in Mathieu Kassovitz

Screening the Hollywood Rebels in 1950s Britain explores the relationship between classic American films about juvenile delinquency and British popular youth culture in the mid-twentieth century. The book examines the censorship, publicity and fandom surrounding such Hollywood films as The Wild One, Blackboard Jungle, Rebel Without a Cause, Rock Around the Clock and Jailhouse Rock alongside such British films as The Blue Lamp, Spare the Rod and Serious Charge. Intersecting with star studies and social and cultural history, this is the first book to re-vision the stardom surrounding three extraordinarily influential Hollywood stars: Marlon Brando, James Dean and Elvis Presley. By looking specifically at the meanings of these American stars to British fans, this analysis provides a logical and sustained narrative that explains how and why these Hollywood images fed into, and disrupted, British cultural life. Screening the Hollywood Rebels in 1950s Britain is based upon a wide range of sources including censorship records, both mainstream and trade newspapers and periodicals, archival accounts and memoirs, as well as the films themselves. The book is a timely intervention of film culture and focuses on key questions about screen violence and censorship, masculinity and transnational stardom, method acting and performance, Americanisation and popular post-war British culture. The book is essential reading for researchers, academics and students of film and social and cultural history, alongside general readers interested in the links between the media and popular youth culture in the 1950s.

Abstract only
Peter Buse, Núria Triana Toribio, and Andy Willis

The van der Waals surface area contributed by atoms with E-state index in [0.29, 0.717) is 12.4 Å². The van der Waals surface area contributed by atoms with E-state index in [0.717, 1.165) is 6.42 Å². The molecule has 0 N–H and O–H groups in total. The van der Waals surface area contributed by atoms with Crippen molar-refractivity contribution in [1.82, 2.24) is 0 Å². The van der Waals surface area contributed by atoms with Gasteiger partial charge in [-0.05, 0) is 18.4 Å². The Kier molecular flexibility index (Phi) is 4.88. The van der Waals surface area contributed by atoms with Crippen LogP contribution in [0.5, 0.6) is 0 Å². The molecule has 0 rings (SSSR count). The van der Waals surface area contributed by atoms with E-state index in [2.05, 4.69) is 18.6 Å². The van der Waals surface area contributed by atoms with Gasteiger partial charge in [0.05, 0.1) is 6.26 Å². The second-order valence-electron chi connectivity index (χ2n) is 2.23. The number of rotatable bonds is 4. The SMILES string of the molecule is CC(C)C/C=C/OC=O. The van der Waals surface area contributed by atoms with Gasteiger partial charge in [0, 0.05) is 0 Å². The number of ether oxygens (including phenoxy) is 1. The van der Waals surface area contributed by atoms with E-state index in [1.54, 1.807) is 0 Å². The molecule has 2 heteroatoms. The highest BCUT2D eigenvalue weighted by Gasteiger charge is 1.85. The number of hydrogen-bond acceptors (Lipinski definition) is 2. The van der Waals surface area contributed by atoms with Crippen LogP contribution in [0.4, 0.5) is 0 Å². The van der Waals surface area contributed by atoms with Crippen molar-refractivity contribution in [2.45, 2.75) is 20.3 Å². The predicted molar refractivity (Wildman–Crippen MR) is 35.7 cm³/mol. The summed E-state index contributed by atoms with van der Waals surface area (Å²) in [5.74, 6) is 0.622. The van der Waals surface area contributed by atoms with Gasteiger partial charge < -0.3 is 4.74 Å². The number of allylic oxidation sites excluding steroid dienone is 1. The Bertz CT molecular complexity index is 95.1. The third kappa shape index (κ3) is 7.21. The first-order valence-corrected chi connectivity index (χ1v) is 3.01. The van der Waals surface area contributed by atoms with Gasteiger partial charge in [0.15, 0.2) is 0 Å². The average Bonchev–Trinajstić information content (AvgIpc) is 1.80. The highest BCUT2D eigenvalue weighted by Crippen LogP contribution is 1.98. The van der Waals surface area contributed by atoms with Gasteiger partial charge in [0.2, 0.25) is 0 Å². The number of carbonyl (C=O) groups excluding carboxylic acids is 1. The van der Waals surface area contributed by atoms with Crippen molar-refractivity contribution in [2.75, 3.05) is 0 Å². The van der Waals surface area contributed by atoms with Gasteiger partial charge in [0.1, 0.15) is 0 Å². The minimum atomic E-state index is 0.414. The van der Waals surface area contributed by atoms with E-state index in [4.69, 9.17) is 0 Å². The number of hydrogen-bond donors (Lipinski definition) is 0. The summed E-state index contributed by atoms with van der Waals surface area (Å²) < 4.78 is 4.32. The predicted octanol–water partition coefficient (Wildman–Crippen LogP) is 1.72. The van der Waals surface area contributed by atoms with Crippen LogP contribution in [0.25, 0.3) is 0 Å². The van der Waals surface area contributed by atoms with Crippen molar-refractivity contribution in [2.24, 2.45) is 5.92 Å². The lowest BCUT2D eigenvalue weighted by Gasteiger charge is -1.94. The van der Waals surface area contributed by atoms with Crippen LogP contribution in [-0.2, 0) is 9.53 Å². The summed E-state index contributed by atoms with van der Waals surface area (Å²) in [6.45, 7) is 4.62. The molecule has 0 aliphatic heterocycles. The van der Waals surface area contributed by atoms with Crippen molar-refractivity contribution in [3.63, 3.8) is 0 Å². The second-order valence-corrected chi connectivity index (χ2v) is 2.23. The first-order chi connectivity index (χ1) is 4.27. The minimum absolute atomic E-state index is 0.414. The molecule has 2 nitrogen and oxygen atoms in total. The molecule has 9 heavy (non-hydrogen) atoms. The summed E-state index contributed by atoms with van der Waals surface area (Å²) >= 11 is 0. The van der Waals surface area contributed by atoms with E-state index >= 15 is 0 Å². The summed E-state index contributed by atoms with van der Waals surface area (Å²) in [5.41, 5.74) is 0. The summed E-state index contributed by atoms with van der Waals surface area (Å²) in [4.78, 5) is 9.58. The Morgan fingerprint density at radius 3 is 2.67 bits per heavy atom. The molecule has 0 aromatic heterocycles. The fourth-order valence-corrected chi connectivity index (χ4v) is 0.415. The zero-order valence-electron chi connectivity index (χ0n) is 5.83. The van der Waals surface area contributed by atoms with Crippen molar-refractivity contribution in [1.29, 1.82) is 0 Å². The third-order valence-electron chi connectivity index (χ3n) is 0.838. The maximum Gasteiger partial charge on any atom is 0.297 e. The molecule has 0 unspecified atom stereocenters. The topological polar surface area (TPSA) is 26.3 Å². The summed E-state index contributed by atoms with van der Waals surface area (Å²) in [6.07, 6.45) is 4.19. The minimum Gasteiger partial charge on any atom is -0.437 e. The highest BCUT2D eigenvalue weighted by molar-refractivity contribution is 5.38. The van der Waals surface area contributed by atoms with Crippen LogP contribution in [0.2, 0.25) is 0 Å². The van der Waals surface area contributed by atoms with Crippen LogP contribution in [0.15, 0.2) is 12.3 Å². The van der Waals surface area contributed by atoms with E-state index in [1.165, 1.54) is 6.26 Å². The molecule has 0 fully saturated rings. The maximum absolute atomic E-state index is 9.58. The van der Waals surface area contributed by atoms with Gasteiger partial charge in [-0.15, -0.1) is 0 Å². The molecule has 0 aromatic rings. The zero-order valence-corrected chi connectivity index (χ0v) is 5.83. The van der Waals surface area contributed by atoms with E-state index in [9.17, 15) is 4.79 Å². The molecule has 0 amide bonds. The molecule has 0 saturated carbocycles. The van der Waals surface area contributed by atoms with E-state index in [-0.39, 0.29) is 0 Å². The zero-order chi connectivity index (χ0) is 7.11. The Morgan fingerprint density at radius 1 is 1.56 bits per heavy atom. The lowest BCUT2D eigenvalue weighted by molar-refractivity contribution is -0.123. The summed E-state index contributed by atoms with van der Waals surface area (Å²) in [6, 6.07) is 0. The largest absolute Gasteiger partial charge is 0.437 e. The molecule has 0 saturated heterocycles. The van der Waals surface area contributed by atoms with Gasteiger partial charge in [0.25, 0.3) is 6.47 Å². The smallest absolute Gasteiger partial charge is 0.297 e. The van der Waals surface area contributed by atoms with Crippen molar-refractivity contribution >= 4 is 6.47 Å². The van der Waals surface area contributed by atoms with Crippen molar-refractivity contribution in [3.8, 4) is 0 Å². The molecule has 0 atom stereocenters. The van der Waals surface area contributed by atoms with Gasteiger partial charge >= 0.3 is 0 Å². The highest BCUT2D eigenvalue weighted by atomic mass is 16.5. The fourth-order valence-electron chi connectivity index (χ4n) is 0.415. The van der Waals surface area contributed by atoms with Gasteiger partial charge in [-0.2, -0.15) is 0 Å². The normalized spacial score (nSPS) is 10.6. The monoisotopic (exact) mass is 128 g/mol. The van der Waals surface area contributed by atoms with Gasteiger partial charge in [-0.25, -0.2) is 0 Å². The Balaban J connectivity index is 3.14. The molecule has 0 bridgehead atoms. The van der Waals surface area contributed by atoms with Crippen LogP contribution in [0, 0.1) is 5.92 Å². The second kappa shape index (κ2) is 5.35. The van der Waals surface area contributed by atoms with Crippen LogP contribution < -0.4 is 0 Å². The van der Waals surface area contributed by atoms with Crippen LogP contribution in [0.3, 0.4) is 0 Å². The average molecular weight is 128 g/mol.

cinema of Álex de la Iglesia as the proof of the poverty of the doxa of art cinema and its aesthetic sidekick, the cine social. It would seem pointless to desecrate one monument only to erect another. Even at this late stage, it might be worth risking the suggestion that the films we analyse in this book do not, on a number of counts, make up a coherent whole. If we want to claim that Acción mutante and El día de la bestia exemplified an exuberant engagement with autochthonous and Hollywood genre cinema and a disenchanted suspicion of modernity at a critical moment

in The cinema of Álex de la Iglesia
Abstract only
Will Higbee

cinema since the early 1990s, such as new realism, the so-called jeune cinéma , as well as the emergence of what we might term a ‘post-look’ spectacular genre cinema – a popular French cinema that looks to Besson and Beineix, Hollywood genres and South-East Asian cinema for its inspiration and modes of production, rather than the more traditional reference points of French realism, the auteur

in Mathieu Kassovitz
Abstract only
Brian Mcfarlane

Sarris, The American Cinema: Directors and Directions ig2g-ic)68 (New York, E. P. Dutton & Co), 1968. 2 Oscar Wilde, The Importance of Being Earnest, Act Two. 3 Steve Neale, Genre (London, BFI Publishing), 1980; Thomas Schatz, Hollywood Genres (New York), 1981

in Lance Comfort
Abstract only
Sam Rohdie

, hence the sweetness. The films of the French Nouvelle Vague are Hollywood genre films revisted, reconfigured and, by virtue of this, brought up to date. Prima della rivoluzione is constructed by mirror relations and transformations: of time (past to present), of novel to film, of film to theatre, of theatre to opera. These relations never conclude, never ‘settle’. Since everything is subject to mirrored reflections and nothing stable or certain, the film seems constantly between categories in a nowhere of uncertainty, indecision and restlessness. And, when a decision

in Film modernism